THE 2ND BOER WAR AWARD OF A VICTORIA CROSS TO PRIVATE ALBERT CURTIS, EAST SURREY REGIMENT, HAS BEEN SOLD AT AUCTION BY SPINK OF LONDON.
20 October 1999

The Victoria Cross and other campaign medals awarded to Private Albert Curtis, 2nd Bn, East Surrey Regiment, have been sold at auction by Spink of London for a hammer price of £40,000. The VC was purchased on behalf of the Michael Ashcroft Trust, the holding institution for Lord Ashcroft's VC Collection.



( select to enlarge )

Medal entitlement of Private Albert Curtis,
2nd Bn, East Surrey Regiment

  • Victoria Cross
  • Queen's South Africa Medal ( 1899-1902 )
    • 5 clasps:
    • "Tugela Heights" - "Orange Free State"
    • "Relief of Ladysmith" - "Transvaal" - "Laing's Nek"
  • King's South Africa Medal ( 1901-02 )
    • 2 clasps:
    • "South Africa 1901" - "South Africa 1902"
  • King George V Coronation Medal ( 1911 )
  • King George VI Coronation Medal ( 1937 )

Private Albert Curtis was born on 6th January 1866 at Guildford, Surrey. He began his military career in the Argyll and Sutherland Highlanders but some time during 1893 he transferred to the East Surrey Regiment. It was during the 2nd Boer War ( 1899-1902 ) in South Africa that Albert Curtis earned his Victoria Cross.


For the award of the Victoria Cross.

[ London Gazette, 15 January 1901 ]. Onderbank Spruit, South Africa, 23 February 1900, Private Albert Edward Curtis, 2nd Bn, East Surrey Regiment.

At Onderbank Spruit on 23rd February 1900, Colonel R Harris was severely wounded and lay during the whole day in an exposed position and under heavy fire from Boers posted behind a breastwork at short range. The Boers fired at anyone who gave any sign of life and Colonel Harris was hit eight or nine times. Private Curtis made several ineffectual attempts to reach the wounded officer and at last succeeded in doing so.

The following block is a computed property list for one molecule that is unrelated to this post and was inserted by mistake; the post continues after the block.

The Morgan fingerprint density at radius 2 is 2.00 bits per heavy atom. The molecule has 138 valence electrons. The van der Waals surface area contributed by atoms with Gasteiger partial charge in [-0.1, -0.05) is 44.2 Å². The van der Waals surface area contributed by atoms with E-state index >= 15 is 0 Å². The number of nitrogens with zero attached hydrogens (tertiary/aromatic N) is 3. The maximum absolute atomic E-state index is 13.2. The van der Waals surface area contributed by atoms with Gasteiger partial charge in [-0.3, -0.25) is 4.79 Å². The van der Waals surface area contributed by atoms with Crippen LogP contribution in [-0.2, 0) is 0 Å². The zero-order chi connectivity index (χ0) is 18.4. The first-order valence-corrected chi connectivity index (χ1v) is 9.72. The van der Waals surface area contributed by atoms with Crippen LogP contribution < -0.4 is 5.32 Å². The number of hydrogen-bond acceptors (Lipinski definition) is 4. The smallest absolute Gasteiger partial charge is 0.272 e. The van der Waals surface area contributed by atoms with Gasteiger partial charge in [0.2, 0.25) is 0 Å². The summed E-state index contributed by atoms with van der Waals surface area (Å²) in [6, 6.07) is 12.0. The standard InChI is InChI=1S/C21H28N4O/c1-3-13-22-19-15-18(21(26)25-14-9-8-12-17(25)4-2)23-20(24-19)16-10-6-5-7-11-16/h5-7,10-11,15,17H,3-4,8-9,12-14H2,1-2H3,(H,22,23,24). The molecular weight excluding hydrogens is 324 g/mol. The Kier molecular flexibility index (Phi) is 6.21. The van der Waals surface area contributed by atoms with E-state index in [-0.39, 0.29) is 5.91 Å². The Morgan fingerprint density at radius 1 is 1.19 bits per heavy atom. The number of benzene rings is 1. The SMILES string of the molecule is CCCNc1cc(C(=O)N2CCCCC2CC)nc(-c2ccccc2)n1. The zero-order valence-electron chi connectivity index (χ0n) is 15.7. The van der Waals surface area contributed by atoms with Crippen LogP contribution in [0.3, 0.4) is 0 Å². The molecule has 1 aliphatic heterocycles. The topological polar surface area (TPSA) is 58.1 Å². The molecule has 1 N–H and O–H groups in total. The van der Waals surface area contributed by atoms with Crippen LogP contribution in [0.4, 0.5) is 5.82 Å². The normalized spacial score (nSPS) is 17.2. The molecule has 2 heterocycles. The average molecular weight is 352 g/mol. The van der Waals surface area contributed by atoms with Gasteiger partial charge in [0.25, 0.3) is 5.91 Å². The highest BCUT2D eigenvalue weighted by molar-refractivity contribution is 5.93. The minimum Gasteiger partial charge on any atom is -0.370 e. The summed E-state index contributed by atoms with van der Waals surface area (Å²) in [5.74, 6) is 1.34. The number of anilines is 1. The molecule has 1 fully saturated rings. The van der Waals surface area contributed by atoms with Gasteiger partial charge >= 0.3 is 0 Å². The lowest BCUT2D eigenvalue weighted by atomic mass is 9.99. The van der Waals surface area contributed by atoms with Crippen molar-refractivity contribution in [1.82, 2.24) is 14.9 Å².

Notwithstanding the fire directed upon him, Private Curtis attended the Colonel's wounds, gave him a drink from his flask and endeavoured to carry him to shelter. Finding that he was not equal to the task, he called for help upon which Private Morton immediately dashed out and in spite of the Colonel's entreaties to them to leave him and not risk their lives, the two men succeeded in carrying him to cover.

Albert Curtis was invested with his Victoria Cross by HRH The Duke of York ( the future King George V ) at Pietermaritzburg on the 14th August 1901.


Following his army service, on the 30th May 1910, Albert Curtis became a Yeoman Warder at the Tower-of-London. As a Yeoman Warder he lived with his wife Annie in accommodation in the Martin Tower and retired to the Supernumerary List on 1st November 1931. He died on 18th March 1940.

Acquisitions

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Iain Stewart, 20 October 1999